Why the Uyghur boogeyman haunts China

Recent revelations about the existence of re-education camps for Muslim minorities in China highlights the strong-handed approach the Chinese government is taking against those it considers separatists, terrorists or undesirables. With thousands of Uyghur, Kyrgyz and Kazakh individuals detained across Xinjiang, the establishment of these anti-terrorism (now rebranded as Professional Education Schools) camps is latest chapter in Beijing’s strained relations with the peoples of its far west.

China's wild west

The territory of Xinjiang and its Uyghur people have emerged as one of the greatest domestic and international security concerns for the People's Republic. The emergence of a host of new Central Asian states following the dissolution of the USSR led China to shift its gaze westward. The combination of weak states, indeterminate borders, ethnic minorities and religious tension was one which greatly concerned Beijing.

Xinjiang is home to the Uyghurs, a minority numbering some ten million, scattered across China's far western expanse and bordering several Central Asian countries. The Uyghurs are a Turko-Islamic people who long lived on the periphery of Qing China, in an atmosphere of semi-independence as a tributary state to Beijing. Following the fall of imperial China in 1912, Xinjiang enjoyed de facto independence during the mid to late 1940s as the East Turkestan Republic, before being reincorporated into the People's Republic of China in 1949.

The Han dominated central government in Beijing has long viewed Xinjiang as a restive frontier, inhabited by troublesome minorities who refuse to assimilate and adopt the majoritarian norms promoted by the government. This tension has increased in recent decades for several reasons. Firstly, the Central Asian nations (each inhabited by Turkic peoples) which emerged on to the world stage after the collapse of the Soviet Union spurred similar separatist sentiments in Xinjiang.

Fear and loathing in Xinjiang

More recently, the rapid industrialization of China and corresponding need for resources has seen large scale Han migration (actively encouraged by Beijing) into Xinjiang, lured by construction, resource extraction and defence related projects. This demographic pressure combined with Beijing's emphasis on a Mandarin speaking, Han-dominated, unified national identity has led to the increasing marginalization of the Uyghurs. Unequal access to jobs, government services as well as prejudicial sentiments within the migrant Han population has also led to growing discontent and radicalization.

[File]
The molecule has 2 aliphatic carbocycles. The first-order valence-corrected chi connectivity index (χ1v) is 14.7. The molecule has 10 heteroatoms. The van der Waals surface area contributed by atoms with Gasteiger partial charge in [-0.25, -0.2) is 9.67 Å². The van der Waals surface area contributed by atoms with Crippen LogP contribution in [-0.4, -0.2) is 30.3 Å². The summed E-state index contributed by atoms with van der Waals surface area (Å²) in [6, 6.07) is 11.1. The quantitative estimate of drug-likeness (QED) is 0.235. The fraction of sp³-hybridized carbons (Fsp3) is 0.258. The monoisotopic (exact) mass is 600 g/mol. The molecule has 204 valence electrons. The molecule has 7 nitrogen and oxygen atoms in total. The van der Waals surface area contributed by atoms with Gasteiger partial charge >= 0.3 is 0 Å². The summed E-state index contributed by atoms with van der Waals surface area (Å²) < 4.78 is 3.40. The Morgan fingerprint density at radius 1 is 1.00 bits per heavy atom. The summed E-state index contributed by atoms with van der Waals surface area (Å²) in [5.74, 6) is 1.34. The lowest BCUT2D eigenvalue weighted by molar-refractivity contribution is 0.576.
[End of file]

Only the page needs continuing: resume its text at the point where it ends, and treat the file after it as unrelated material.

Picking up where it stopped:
This has led to occasional spikes in violence, notably in 2009 during the July Urumqi riots when almost 200 people were killed, and in 2014 when at least 272 were killed in a series of knife attacks, suicide bombing, mass assaults, assassinations and other acts. Chief among these were a March 2014 knife attack in the southern city of Kunming which left twenty-nine dead and 143 injured. Two months later in May, Uyghur extremists detonated explosives in and drove off-road vehicles through a crowded market in Xinjiang's capital Urumqi, killing thirty-nine and injuring more than ninety. In September, bomb blasts in Luntai County killed 50.

While recent years have been less chaotic than 2014, major incidents nevertheless occurred, primarily the killing of at least 50 individuals working at a mine by knife wielding men in 2015 and the bombing of the Chinese embassy in Kyrgyzstan in 2016. Several other smaller attacks also occurred, and 2017 has also seen several killings.

China uyghur map

Even moderate Uyghur voices are falling victim of Beijing's crackdown, which has been paying extra attention to Xinjiang since the 2009 Urumqi uprising. In September 2014, the Urumqi Intermediate People's Court began the trial of Uyghur activist Ilham Tohti, who has been accused of separatism.

Tohti is a moderate Uyghur voice, who while advocating the Uyghur cause has repeatedly sought to mend Han-Uyghur relations by campaigning against ethnic intolerance and anti-Han sentiments within the Uyghur community. Tohti ran afoul of the central government after creating uyghurbiz in 2006, a Chinese language website fostering Han-Uyghur understanding. Tohti has repeatedly been subject to house arrest, and only four days after his trial began was sentenced to life in prison.